What may come as a surprise to some, it is possible to secure motorcycle insurance without a license in the United States. In all areas of the country though, it is a requirement to have a motorcycle endorsement – Class M – on a valid driver’s license in order to ride a bike on public streets.
Riders that operate a motorcycle without a Class M endorsement are referred to as “riding dirty” by those in the motorcycling industry. Without an endorsement, it’s important for all riders to know that there are many factors that will influence the type of rates they will be quoted for coverage.
FACT: According to the most recent data from the Texas A&M Transportation Institute, in 2018, unlicensed riders accounted for 46 percent of rider fatalities in that state — and more than half of those crashes didn’t even involve a collision with another vehicle. It’s due to statistics of this nature that influence how the insurance companies establish their rates for motorcyclists.
In 2019, the Texas A&M Transportation Institute (TTI) surveyed motorcyclists in Texas to investigate reasons why motorcyclists choose not to get their Class M. To quote a post published on https://www.looklearnlive.org/ on January 3rd, 2020.
The survey was part of a larger project funded by the Texas Department of Transportation (TxDOT). The project’s primary purpose was to promote rider knowledge, skill, and safety by encouraging riders to complete motorcycle safety training.Credit to https://www.looklearnlive.org/
Some of the questions asked in the survey focused around:
• What about unlicensed riders in texas?
• Why don’t unlicensed riders get their Class M license?
• Were unlicensed riders aware of the 1-day intermediate safety course?
There are a myriad of situations that will allow a rider to secure motorcycle insurance without a license including the following:
Purchasing a motorcycle before getting a license
Many riders can relate to the scenario of seeing that perfect motorcycle in a showroom and it speaks to their soul. Before they realize it, they’ve signed off on the financing paperwork and are arranging for the dealership to trailer their chrome steed to its new home — your garage!
If the bike has been financed, it will be required to have full coverage. If it’s been purchased outright, it will need to have whatever the basic legal requirements are for your state for coverage. Almost all of the major insurance companies that offer motorcycle insurance coverage will allow you to secure a quote and purchase a policy online even if you do not have a motorcycle endorsement on your license.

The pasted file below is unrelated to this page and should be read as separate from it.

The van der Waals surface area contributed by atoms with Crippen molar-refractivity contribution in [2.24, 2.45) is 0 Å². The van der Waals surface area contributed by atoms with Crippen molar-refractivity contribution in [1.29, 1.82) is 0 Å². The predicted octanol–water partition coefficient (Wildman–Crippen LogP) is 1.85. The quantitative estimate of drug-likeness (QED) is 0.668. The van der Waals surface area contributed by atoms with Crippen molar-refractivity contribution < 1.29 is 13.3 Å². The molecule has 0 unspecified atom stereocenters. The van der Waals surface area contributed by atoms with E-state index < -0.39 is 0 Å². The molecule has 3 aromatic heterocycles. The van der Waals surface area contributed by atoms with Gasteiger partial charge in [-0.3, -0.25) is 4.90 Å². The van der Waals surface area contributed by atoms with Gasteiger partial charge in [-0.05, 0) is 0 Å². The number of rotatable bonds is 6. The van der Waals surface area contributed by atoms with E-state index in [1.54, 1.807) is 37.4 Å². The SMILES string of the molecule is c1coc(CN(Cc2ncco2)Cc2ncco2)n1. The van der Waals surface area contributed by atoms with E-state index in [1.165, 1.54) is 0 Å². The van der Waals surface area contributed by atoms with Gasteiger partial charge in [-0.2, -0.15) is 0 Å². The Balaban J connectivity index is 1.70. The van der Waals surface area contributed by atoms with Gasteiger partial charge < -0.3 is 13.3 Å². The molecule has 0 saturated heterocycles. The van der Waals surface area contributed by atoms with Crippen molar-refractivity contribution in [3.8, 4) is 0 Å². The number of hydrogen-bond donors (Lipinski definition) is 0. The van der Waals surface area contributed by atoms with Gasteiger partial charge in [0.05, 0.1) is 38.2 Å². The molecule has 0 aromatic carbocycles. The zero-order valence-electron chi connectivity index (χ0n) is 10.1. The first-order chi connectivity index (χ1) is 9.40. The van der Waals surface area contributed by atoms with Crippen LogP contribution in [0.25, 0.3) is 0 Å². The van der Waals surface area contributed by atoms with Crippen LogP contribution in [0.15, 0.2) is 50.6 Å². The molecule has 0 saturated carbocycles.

NOTE: All insurance policies will take effect at 12:01 a.m. for the day after the policy has been purchased unless requested to take effect for a later date.
Owning a vintage or garaged motorcycle that isn’t ridden
Interestingly enough, there are many motorcycle owners that don’t ride their bikes due to them being vintage or simply kept in a garage.
With the vintage bikes, unless the rider plans on embarking on a Motorcycle Cannonball with a 100+-year-old bike to ride cross-country, most are “works in progress” of being restored. It’s still important to have coverage due to possible theft, vandalism, fire, etc. This type of situation recently received news coverage when an unknown person broke into the home garage of the legendary musician Billy Joel and vandalized many of his personal motorcycles.
With a bike being garaged, it happens more often than people realize due to riders dealing with a medical ailment that is keeping them off the road for a while or mature riders that go out and buy a bike to simply have in their possession to smile at and polish the chrome as it reminds them of their younger days.
Purchase a motorcycle in your name for another rider
Surprisingly, having a person buy a motorcycle in their name for someone else to ride is not that unusual. Every situation is unique, but frequently, when this happens it is due to a woman purchasing a bike for her boyfriend or husband due to her credit score being much better than his. One can only hope that his driving record is better than his credit score – and he has a Class M license – before he saddles up on that new ride because it will matter when it comes to securing good quotes on that motorcycle insurance.
Most states will require proof of basic liability insurance coverage before reinstating a license, provided all other requirements are met that caused the license to lapse or be revoked in the first place.
Speak to an insurance agent about securing an SR-22 form which is a document from your state that proves you have the minimum coverage. This form is also referred to as an SR-22 bond or Certificate of Financial Responsibility. An SR-22 is not “coverage” but it will help a rider secure insurance for their bike.